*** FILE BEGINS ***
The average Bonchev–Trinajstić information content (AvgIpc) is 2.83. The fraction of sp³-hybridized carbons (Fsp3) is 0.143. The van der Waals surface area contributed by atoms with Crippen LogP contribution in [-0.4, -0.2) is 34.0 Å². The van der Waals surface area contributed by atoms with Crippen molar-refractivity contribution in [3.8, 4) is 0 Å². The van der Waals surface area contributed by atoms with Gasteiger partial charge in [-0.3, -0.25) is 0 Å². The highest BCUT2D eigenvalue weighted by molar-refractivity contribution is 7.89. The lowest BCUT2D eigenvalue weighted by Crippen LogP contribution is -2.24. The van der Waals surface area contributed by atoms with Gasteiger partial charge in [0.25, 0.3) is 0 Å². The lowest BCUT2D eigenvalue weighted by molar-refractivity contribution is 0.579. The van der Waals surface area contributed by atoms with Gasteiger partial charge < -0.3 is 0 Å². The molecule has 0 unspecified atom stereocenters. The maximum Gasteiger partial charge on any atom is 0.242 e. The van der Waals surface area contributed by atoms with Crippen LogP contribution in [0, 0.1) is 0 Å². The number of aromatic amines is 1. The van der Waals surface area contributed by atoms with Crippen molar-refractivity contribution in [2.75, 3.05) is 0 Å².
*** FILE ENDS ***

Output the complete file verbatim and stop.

The average Bonchev–Trinajstić information content (AvgIpc) is 2.83. The fraction of sp³-hybridized carbons (Fsp3) is 0.143. The van der Waals surface area contributed by atoms with Crippen LogP contribution in [-0.4, -0.2) is 34.0 Å². The van der Waals surface area contributed by atoms with Crippen molar-refractivity contribution in [3.8, 4) is 0 Å². The van der Waals surface area contributed by atoms with Gasteiger partial charge in [-0.3, -0.25) is 0 Å². The highest BCUT2D eigenvalue weighted by molar-refractivity contribution is 7.89. The lowest BCUT2D eigenvalue weighted by Crippen LogP contribution is -2.24. The van der Waals surface area contributed by atoms with Gasteiger partial charge in [0.25, 0.3) is 0 Å². The lowest BCUT2D eigenvalue weighted by molar-refractivity contribution is 0.579. The van der Waals surface area contributed by atoms with Gasteiger partial charge < -0.3 is 0 Å². The molecule has 0 unspecified atom stereocenters. The maximum Gasteiger partial charge on any atom is 0.242 e. The van der Waals surface area contributed by atoms with Crippen LogP contribution in [0, 0.1) is 0 Å². The number of aromatic amines is 1. The van der Waals surface area contributed by atoms with Crippen molar-refractivity contribution in [2.75, 3.05) is 0 Å².